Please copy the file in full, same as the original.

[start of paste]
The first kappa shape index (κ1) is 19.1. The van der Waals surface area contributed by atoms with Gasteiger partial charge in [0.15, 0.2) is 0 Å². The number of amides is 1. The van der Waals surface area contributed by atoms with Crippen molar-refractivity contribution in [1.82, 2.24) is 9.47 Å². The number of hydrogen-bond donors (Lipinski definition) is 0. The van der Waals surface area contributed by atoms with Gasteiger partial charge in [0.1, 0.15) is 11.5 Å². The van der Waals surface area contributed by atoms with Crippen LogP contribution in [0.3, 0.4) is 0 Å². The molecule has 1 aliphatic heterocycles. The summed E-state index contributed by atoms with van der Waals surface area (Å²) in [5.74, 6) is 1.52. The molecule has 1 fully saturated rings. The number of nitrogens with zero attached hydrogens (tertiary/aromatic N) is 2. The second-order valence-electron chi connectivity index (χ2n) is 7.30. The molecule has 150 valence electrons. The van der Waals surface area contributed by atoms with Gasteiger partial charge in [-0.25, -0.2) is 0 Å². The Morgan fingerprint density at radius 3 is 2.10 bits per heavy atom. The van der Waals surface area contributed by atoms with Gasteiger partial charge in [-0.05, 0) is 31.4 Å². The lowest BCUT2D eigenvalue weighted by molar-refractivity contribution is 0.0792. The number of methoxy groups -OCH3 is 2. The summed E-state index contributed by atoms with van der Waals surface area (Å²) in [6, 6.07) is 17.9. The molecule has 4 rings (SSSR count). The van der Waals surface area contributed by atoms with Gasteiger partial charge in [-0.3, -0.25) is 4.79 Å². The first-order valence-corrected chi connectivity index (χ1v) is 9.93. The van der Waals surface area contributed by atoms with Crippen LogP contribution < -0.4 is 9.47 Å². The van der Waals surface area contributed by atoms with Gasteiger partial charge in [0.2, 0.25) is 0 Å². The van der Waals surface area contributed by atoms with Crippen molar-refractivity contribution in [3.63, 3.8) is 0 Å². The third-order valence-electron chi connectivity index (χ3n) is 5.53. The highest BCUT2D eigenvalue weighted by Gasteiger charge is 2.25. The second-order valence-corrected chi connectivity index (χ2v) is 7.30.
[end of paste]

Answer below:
The first kappa shape index (κ1) is 19.1. The van der Waals surface area contributed by atoms with Gasteiger partial charge in [0.15, 0.2) is 0 Å². The number of amides is 1. The van der Waals surface area contributed by atoms with Crippen molar-refractivity contribution in [1.82, 2.24) is 9.47 Å². The number of hydrogen-bond donors (Lipinski definition) is 0. The van der Waals surface area contributed by atoms with Gasteiger partial charge in [0.1, 0.15) is 11.5 Å². The van der Waals surface area contributed by atoms with Crippen LogP contribution in [0.3, 0.4) is 0 Å². The molecule has 1 aliphatic heterocycles. The summed E-state index contributed by atoms with van der Waals surface area (Å²) in [5.74, 6) is 1.52. The molecule has 1 fully saturated rings. The number of nitrogens with zero attached hydrogens (tertiary/aromatic N) is 2. The second-order valence-electron chi connectivity index (χ2n) is 7.30. The molecule has 150 valence electrons. The van der Waals surface area contributed by atoms with Gasteiger partial charge in [-0.25, -0.2) is 0 Å². The Morgan fingerprint density at radius 3 is 2.10 bits per heavy atom. The van der Waals surface area contributed by atoms with Gasteiger partial charge in [-0.05, 0) is 31.4 Å². The lowest BCUT2D eigenvalue weighted by molar-refractivity contribution is 0.0792. The number of methoxy groups -OCH3 is 2. The summed E-state index contributed by atoms with van der Waals surface area (Å²) in [6, 6.07) is 17.9. The molecule has 4 rings (SSSR count). The van der Waals surface area contributed by atoms with Gasteiger partial charge in [-0.3, -0.25) is 4.79 Å². The first-order valence-corrected chi connectivity index (χ1v) is 9.93. The van der Waals surface area contributed by atoms with Crippen LogP contribution < -0.4 is 9.47 Å². The van der Waals surface area contributed by atoms with Gasteiger partial charge in [0.2, 0.25) is 0 Å². The van der Waals surface area contributed by atoms with Crippen molar-refractivity contribution in [3.63, 3.8) is 0 Å². The third-order valence-electron chi connectivity index (χ3n) is 5.53. The highest BCUT2D eigenvalue weighted by Gasteiger charge is 2.25. The second-order valence-corrected chi connectivity index (χ2v) is 7.30.